A Local's Guide to Northern Arizona
When most people think of Arizona (AZ), they think of the desert. Hot, dry, and desolate. While this can be true for the middle and southern parts of the state, Northern Arizona has actual seasons! I went to college at Northern Arizona University in Flagstaff, AZ and quickly discovered how many amazing destinations are packed into such a small area. Here are 7 destinations you should check out in the northern part of the state!
Located just south of Flagstaff (and well north of Phoenix), the red rocks of Sedona are perfect for hiking, camping, and exploring! Because it isn’t as elevated as Flagstaff, the winter in Sedona is pretty mild, with temperatures in the 50’s. In the summer it will reach up to the high 90’s, so bring sunscreen, hats, and a lot of water.
Highlights in Sedona include:
The Chapel of the Holy Cross is built into the red rocks. It can get very crowded, but the view is beautiful!
Slide Rock State Park has water flowing over slippery rocks that you can slide down. It’s nature’s slip-n-slide and during the hot, summer months it gets very crowded.
Hiking trails to see Cathedral Rock, Devil’s Bridge, and Bell Rock.
Montezuma’s Castle and Well National Monuments (Camp Verde, AZ)
If you’re looking for something to do off the beaten path, these national monuments are for you! Montezuma’s Castle is an incredibly well preserved cliff dwelling of the Sinagua people five stories above ground in limestone. The Well, located 10 miles from the Castle, has smaller cliff dwellings, pueblo ruins, an ancient pit house, and irrigation ditches that date back over 1000 years!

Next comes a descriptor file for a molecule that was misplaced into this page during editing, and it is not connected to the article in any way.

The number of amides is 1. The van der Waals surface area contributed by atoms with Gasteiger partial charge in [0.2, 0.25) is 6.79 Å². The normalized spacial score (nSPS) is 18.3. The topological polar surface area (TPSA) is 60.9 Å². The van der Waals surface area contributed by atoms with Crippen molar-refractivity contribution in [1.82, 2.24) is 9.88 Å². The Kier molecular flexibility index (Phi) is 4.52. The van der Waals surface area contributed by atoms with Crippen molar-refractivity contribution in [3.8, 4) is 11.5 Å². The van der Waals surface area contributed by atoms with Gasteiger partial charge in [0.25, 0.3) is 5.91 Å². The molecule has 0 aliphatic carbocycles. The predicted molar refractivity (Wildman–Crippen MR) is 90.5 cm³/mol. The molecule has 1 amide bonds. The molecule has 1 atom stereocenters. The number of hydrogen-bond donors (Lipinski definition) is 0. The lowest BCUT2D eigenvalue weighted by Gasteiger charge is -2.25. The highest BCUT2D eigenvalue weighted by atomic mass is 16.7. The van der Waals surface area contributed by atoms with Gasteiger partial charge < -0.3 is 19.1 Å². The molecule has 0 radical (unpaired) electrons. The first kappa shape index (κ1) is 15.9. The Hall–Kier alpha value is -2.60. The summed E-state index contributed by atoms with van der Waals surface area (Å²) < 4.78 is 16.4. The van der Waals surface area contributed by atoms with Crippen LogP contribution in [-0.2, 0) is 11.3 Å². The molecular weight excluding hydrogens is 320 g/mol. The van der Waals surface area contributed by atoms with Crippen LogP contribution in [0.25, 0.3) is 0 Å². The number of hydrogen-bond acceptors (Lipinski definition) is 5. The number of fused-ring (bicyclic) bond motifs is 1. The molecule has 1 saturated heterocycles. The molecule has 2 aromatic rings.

Alright, I acknowledge that I might be biased because I lived here for 3 years, but Flagstaff has so many beautiful spots, especially as the seasons change! One of Flagstaff’s main attractions is Arizona Snowbowl. Situated at the top of the San Francisco Peaks at 9,500 ft. elevation, Snowbowl is perfect for snow sports. In these mountains, you can ski, snowboard, snowshoe, ride a snowmobile, and camp in a yurt!
During the fall, the aspen trees in Flagstaff cover the mountains and turn bright yellow! You can see them at Arizona Snowbowl or Lockett Meadow. Personally, I have been to both, and while Lockett Meadow is great for camping, Arizona Snowbowl is much easier to get to with no off-roading required.
One final selling point for Flagstaff is that it was the world’s first “International Dark Sky City” in 2001. This means that light pollution at night is intentionally non-existent, so you can see the stars so clearly! Flagstaff holds events regularly celebrating astronomy and the stars. You can visit free parks at night to view the stars, such as Buffalo Park. And, be sure to check out Lowell Observatory, where Pluto was first discovered in 1930!
Only 20 minutes from Flagstaff is Winslow, Arizona. The main attraction here is Meteor Crater! One of best-preserved meteorite craters in the U.S., this place is worth the stop if you like astronomy. The visitor center has an educational video, discovery center, exhibits, and provides access to the Crater Trail.